Look, I’ve lived and travelled in so many countries [but] to come back to South Africa – people are humble, people are friendly [and] people really want to move forward to the future. There are phenomenal opportunities; it’s a phenomenal place to live. I could live in Cape Town, Durban, Johannesburg, it makes absolutely zero difference the fact that I’ve chosen to live in Cape Town… I just think South Africa has got an incredible opportunity going forward, and I think if everyone realised that opportunity we would be so further forward down the line. So I am hoping that people can wake up and see the opportunities.
6. And the worst?
The winter rain in Cape Town? What is the worst? Sho, that is quite tough because is there something bad about the country? Well… I’ve just started a charity called Signature of Hope for the simple reason that my goal is to change the lives of every African child, and people say “that’s an incredible goal to have Craig, but it’s not really realistic”. Well I’m 38 now, I’m going to live to 100 so I have got another 62 years to try and do it. So the worst thing is that there is very much an abundance of underprivileged children that need assistance and I really want to try channel my focus from deVere into Signature of Hope and see if I can make a difference.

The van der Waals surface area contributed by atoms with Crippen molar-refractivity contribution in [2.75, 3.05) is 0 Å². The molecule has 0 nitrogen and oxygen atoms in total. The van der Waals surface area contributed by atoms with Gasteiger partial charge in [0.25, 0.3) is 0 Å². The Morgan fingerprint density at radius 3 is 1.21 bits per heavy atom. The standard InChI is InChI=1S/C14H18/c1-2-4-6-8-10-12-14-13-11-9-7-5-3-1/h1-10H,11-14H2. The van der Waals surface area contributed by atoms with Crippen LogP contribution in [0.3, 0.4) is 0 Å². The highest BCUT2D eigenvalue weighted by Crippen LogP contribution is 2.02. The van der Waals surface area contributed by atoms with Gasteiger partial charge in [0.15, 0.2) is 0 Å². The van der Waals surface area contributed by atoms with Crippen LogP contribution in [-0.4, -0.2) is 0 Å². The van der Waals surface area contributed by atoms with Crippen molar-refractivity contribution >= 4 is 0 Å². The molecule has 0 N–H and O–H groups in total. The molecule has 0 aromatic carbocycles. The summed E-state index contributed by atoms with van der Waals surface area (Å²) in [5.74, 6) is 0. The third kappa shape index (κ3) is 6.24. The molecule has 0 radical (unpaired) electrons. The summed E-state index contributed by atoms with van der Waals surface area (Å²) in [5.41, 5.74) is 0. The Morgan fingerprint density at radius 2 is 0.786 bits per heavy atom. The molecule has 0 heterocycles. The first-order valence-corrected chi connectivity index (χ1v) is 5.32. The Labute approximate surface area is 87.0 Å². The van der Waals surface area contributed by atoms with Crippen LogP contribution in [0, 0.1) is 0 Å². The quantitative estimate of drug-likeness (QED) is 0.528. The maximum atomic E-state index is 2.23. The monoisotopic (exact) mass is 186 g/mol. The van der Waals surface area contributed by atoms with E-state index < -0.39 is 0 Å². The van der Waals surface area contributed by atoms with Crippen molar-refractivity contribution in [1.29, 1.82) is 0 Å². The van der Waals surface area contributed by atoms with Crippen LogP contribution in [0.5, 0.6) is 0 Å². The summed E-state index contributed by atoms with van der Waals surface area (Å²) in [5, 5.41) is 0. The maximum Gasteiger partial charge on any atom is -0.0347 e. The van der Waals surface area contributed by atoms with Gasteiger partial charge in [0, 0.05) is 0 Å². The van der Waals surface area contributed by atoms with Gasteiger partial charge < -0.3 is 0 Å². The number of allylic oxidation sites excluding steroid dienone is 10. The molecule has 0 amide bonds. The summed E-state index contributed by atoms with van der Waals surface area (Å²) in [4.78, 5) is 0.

7. Your future career plans?
I want to be the dominant force in offshore financial advice in Africa. I don’t think we are far off from that. I want to change the lives of every single person that comes to work for me or with me. And whether that’s financial, whether that’s social, whether that’s emotional, I’m not sure, but I want to make a difference. I want people to achieve their goals in life and I want them to think that Craig Featherby and deVere maybe had 1% to do with it, and if that’s the case then I reckon I’ve done something well.
8. How do you relax?